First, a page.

thanks for all of your help!:grin:

J.C. Bryant
Feb-01-2010, 7:36am
I'm curious Montanasteve, what moved you away from considering the Ozark?


Feb-04-2010, 4:07am
I actually just spaced it :sleepy: Sorry about that. I think my price limit is around 450-500 now, so I have money left for shipping and a case.

Do you think the Ozark would be best for my price range J. C. ?

I keep wondering about the Goldtone because my banjo is a goldtone and its worked out really well.

...But the blueridge looks really good too...

Which one do you guys think would be the best for the money?
...kind of afraid of overpaying...

Thanks for all of your help so far though everybody!

Feb-04-2010, 5:37am

My TG-10 is sitting in the closet unplayed. I don't expect to be playing it either as I'm going back to six-string guitar. It's only a laminated top and so not as resonant as solid tops, but otherwise probably identical to the TG-18. I'll let you have it with gigbag for $175 if you want to make the drive over to Missoula. It's virtually brand new.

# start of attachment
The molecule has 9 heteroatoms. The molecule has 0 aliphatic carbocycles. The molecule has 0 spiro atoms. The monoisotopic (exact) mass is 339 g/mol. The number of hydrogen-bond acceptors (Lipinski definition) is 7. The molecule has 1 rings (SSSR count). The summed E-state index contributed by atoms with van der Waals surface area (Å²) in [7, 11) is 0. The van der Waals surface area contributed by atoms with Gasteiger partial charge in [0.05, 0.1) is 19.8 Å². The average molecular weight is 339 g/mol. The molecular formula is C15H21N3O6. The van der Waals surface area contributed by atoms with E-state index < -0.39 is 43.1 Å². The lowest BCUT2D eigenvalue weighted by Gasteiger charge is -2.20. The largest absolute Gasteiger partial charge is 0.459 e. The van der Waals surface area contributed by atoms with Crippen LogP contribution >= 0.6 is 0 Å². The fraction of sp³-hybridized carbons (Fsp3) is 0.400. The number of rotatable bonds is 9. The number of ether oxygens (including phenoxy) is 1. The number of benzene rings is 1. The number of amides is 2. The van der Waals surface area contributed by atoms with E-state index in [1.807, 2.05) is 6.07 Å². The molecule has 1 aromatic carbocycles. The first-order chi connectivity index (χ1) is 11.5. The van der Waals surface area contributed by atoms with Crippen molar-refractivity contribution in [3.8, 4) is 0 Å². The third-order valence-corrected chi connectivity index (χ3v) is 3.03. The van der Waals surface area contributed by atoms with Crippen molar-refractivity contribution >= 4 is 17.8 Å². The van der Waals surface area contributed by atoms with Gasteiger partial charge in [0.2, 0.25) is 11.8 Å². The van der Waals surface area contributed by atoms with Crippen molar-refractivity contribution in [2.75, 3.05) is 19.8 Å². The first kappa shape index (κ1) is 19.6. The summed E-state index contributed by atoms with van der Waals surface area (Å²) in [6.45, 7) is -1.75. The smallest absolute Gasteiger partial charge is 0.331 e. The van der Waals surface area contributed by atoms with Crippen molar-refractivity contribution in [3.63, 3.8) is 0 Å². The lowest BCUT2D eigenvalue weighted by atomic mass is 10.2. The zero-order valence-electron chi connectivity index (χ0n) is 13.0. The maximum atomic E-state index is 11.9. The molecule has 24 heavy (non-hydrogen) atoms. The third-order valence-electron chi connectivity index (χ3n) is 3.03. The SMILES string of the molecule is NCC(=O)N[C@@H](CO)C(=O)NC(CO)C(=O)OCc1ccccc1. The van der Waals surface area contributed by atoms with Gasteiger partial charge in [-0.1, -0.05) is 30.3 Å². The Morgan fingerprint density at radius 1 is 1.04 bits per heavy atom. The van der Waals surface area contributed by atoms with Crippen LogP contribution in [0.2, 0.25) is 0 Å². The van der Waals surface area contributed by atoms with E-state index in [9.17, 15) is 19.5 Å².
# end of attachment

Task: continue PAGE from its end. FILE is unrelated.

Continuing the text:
Feb-05-2010, 8:02pm
Anychance for a soundclip and/or pic?:mandosmiley:

Feb-05-2010, 8:42pm
have any of you ever played the Ashbury tenor from the hobgoblin site?

J.C. Bryant
Feb-06-2010, 3:03pm
Montanasteve, I just aquired an Ozark and it is fantastic. Laminated back and sides, with a pickup and hard case. got it used for a little over 4hundred. I think it is a good buy, if you can find one. I must say, though, that I think I will end lup with and octave mandolin after it is all over with. I got a tenor banjo and now the tenor guitar, I will have to try the OM before I decide where I will end up (for a while).